Landscape architecture and creating attractive spaces between buildings is becoming more of a factor in design across the Middle East.
Dubai, especially, has been viewed as a collection of neighbourhoods which each stand alone and apart from one another but inter-connectivity and public plazas and parks are now viewed as increasingly important.
Developments such as The Beach increasingly emphasise the human factor in design and provide areas for a greater degree of social interaction.
Other recent Dubai projects which emphasise connectivity include City Walk.
Salim Hussain of Atkins said: “The space between buildings is critical as this is where the full cultural breadth of the city is experienced. It is somewhere everyone can be present and so the space needs to be many things for many people.”
Architects James Rose and Garrett Eckbo, colleagues at Harvard in the USA during the 1930s, were the original pioneers of a movement which adopted ideas about space from artists such as Wassily Kandinsky and from architectural ideas based on Mies van der Rohe’s free plan, which called for flexibility in design and buildings to be arranged in a way which best suited people.
Rose saw landscape as an integral part of architecture. He said: “In pure landscape, we drop the structural shell and the volume is defined by earth, paving, water and ground cover; foliage, walls, structures and other vertical elements on the sides, and sky, branching and roofing above.”
Proper masterplanning is the best way to ensure connectivity in design, according to Pedram Rad of U + A Architects, which is based in Dubai.
“In older times cities grew organically,” he said. “So parks and open spaces were part of that process.
“Now open spaces have to be incorporated into the design of modern urban centres. Look at Dubai, for example. I feel there have been a lot of missed opportunities as there is a lack of greenery between buildings. The Marina for example has lots of beautiful water but no vegetation along the promenade.”
Rad said he felt people were starting to want a more natural approach to design in the Middle East.
“Residents of Dubai, for instance, are starting to appreciate the fact that greenery is becoming more important” he said.
“Greenery means a place for people to walk, for children to play, or even just a place to relax and watch the sunset. At the end of the day humans came from nature. We do enjoy seeing buildings – but we also do enjoy seeing the natural landscape.”
LANDSCAPING AT AN EARLY STAGE
Recent high profile developments have shown the value a landscape architect can bring to a project, according to Duncan Denley, manging director of Dubai-based Desert INK.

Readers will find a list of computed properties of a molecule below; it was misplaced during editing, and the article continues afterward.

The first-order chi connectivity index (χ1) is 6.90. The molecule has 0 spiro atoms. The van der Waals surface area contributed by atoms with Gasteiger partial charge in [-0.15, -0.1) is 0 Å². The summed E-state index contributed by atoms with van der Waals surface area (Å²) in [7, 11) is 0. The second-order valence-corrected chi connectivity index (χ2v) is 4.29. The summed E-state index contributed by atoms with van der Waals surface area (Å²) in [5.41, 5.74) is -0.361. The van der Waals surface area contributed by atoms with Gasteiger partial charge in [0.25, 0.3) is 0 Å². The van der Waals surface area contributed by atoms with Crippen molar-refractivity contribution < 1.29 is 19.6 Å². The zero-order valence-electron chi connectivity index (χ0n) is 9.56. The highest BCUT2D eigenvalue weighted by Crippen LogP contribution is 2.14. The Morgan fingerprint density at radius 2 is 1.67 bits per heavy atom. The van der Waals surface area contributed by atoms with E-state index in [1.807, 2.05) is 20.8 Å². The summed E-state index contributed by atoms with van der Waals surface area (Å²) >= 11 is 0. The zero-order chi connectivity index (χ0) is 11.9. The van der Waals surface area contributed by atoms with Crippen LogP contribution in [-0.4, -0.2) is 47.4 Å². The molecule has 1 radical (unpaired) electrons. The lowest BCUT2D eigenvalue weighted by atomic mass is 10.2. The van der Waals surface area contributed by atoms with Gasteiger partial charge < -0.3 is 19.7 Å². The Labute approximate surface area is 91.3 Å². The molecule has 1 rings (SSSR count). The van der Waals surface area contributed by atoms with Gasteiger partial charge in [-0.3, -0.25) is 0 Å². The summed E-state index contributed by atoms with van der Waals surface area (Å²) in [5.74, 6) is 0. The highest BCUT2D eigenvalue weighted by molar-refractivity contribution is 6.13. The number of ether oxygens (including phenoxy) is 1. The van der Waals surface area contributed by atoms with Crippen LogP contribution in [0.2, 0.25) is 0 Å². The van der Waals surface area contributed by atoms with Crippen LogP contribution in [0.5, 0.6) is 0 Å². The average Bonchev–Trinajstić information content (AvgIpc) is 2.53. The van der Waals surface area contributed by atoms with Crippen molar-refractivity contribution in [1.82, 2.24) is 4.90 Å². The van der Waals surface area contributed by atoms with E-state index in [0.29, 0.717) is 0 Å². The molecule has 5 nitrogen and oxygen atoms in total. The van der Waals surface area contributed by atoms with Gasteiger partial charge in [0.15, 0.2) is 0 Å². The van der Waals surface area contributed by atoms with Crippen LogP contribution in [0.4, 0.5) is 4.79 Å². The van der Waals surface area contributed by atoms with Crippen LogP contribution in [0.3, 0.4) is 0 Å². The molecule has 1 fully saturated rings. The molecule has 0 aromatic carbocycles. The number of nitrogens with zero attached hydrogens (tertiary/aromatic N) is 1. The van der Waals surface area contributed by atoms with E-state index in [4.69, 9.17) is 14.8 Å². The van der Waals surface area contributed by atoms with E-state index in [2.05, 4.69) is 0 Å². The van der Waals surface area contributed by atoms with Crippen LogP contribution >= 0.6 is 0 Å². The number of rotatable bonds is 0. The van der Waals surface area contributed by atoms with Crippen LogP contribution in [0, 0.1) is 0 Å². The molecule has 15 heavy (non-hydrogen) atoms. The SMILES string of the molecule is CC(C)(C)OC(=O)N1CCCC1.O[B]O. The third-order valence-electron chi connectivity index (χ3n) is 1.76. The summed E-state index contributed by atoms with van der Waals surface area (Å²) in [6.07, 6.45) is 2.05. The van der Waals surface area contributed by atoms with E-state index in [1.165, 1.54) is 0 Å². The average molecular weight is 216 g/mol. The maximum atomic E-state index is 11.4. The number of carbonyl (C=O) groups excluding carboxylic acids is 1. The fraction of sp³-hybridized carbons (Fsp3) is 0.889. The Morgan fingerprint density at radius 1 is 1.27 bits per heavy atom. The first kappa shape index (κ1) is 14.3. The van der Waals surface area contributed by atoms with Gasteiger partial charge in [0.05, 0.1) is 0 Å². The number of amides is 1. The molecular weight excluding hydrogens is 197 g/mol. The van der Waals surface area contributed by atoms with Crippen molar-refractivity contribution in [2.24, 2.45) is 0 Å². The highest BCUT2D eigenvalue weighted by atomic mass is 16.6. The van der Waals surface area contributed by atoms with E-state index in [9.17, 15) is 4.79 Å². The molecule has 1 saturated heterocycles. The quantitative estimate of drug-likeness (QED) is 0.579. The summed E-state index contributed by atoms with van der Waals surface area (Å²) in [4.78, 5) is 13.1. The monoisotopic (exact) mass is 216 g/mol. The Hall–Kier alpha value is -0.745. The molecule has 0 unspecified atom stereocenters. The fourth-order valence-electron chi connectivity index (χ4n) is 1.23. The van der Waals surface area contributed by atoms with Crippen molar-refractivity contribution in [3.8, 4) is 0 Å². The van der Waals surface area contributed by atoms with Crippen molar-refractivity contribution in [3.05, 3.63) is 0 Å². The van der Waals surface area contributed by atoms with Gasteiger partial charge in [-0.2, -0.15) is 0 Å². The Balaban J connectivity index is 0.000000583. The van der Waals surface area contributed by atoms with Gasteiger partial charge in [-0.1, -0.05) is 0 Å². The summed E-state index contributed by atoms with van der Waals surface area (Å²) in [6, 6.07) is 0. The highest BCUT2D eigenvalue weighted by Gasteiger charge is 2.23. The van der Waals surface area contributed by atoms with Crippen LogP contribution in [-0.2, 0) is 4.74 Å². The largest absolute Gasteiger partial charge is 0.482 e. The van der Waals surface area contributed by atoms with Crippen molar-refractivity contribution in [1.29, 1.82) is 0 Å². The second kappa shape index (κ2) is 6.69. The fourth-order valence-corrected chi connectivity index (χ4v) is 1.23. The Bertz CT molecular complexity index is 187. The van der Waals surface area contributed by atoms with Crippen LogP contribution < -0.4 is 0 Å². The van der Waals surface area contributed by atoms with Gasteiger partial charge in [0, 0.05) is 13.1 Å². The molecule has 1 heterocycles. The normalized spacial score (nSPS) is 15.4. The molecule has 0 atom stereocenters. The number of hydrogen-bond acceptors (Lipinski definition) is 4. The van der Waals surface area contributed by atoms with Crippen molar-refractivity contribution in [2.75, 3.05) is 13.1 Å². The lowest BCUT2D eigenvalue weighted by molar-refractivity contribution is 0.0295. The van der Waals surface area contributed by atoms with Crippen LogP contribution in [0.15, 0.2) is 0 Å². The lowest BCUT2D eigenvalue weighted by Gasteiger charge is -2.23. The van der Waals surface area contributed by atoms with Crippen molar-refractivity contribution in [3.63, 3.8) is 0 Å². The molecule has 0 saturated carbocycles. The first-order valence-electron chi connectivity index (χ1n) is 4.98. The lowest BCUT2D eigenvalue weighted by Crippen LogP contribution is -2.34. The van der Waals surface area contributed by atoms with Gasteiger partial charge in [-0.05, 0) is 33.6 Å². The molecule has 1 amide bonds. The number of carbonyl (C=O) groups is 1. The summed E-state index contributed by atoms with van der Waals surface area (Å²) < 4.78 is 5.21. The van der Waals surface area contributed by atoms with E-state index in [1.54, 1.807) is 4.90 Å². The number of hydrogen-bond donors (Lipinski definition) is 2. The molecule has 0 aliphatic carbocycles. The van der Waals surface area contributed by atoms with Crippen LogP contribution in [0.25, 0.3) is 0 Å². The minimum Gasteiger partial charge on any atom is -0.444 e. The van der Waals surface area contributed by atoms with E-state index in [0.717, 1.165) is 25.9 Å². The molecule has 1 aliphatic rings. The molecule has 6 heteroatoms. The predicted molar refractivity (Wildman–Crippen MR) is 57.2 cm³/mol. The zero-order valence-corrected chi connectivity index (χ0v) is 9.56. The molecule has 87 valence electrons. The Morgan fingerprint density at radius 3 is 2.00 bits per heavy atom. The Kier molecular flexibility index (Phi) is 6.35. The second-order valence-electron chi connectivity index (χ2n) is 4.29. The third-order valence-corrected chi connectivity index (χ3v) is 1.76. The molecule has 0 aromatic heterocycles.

He said the “human experience” of a project can be enhanced when attention is paid to surroundings and the spaces between buildings.
“There was a time when developers considered appointing a project landscape architect as a luxury; the first to be sacrificed when budget becomes an issue,” he said.
“Where a landscape architect was appointed, it was often too late to add significant value other than a bit of ‘window dressing’ here and there. Thankfully however, recent years have seen a number of major projects led by landscape architects, such as New York’s Highline, The UK’s Eden Project and the spectacularly-successful London Olympic Park.”
Denley said these high profile success stories have not escaped the attentions of clients and project managers and the profession now finds itself better understood and appreciated than ever before.
“In order to understand how landscape architects can add value, we must first understand their background and training. The word ‘landscape’ has unfortunately led the uninitiated to think of landscape architects as gardeners with an inflated title,” he said.
“Since landscape architects are not focussed solely upon one area of expertise, they are able to ‘join the dots’ between disciplines and envision a project which incorporates aspects of architecture, engineering, human interaction, art and the natural world.
“This holistic approach favoured by landscape architects can also improve human experience of a project, with projects studied in the context of their surroundings.” Denley said Dubai examples of this include Madinat Jumeirah with its hidden piazzas, terraces and canals, and the Park Hyatt Hotel withits sheltered courtyard pool.
“In the increasingly-competitive resort industry, visitors frequently spend more time enjoying landscape facilities such as swimming pools, gardens and al-fresco dining than they do in the hotel’s interior spaces. and rooms.
“Not only is landscape relatively good value for money, but a good landscape architect will reduce project spend if involved from the outset.
“For example, it’s possible to save millions on podium structures if landscape loads are coordinated with structural allowances, rather than over-engineering slabs to accommodate any foreseable eventuality.
“Landscape architects can eliminate expensive structural items such as retaining wallsand vegetated slope stabilisation. the earlier the landscape architect gets involved, the more savings can be attained.”